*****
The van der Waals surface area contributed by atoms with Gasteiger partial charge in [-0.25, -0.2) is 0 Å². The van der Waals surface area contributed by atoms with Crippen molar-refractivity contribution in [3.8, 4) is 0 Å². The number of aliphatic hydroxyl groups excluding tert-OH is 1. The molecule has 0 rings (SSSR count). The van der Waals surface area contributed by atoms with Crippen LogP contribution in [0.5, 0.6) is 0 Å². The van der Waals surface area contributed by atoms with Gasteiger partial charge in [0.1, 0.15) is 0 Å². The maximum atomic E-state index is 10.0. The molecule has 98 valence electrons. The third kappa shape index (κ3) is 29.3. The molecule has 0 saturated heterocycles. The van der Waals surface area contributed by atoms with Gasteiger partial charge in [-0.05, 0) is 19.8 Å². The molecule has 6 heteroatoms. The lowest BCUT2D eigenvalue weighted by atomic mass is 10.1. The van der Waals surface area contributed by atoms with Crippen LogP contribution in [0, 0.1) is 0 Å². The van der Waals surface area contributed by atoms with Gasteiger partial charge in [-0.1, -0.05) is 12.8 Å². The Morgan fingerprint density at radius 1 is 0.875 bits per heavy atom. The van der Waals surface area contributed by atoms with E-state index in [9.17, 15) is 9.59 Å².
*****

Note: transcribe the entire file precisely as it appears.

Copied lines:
The van der Waals surface area contributed by atoms with Gasteiger partial charge in [-0.25, -0.2) is 0 Å². The van der Waals surface area contributed by atoms with Crippen molar-refractivity contribution in [3.8, 4) is 0 Å². The number of aliphatic hydroxyl groups excluding tert-OH is 1. The molecule has 0 rings (SSSR count). The van der Waals surface area contributed by atoms with Crippen LogP contribution in [0.5, 0.6) is 0 Å². The van der Waals surface area contributed by atoms with Gasteiger partial charge in [0.1, 0.15) is 0 Å². The maximum atomic E-state index is 10.0. The molecule has 98 valence electrons. The third kappa shape index (κ3) is 29.3. The molecule has 0 saturated heterocycles. The van der Waals surface area contributed by atoms with Gasteiger partial charge in [-0.05, 0) is 19.8 Å². The molecule has 6 heteroatoms. The lowest BCUT2D eigenvalue weighted by atomic mass is 10.1. The van der Waals surface area contributed by atoms with Crippen LogP contribution in [0, 0.1) is 0 Å². The van der Waals surface area contributed by atoms with Gasteiger partial charge in [-0.1, -0.05) is 12.8 Å². The Morgan fingerprint density at radius 1 is 0.875 bits per heavy atom. The van der Waals surface area contributed by atoms with E-state index in [9.17, 15) is 9.59 Å².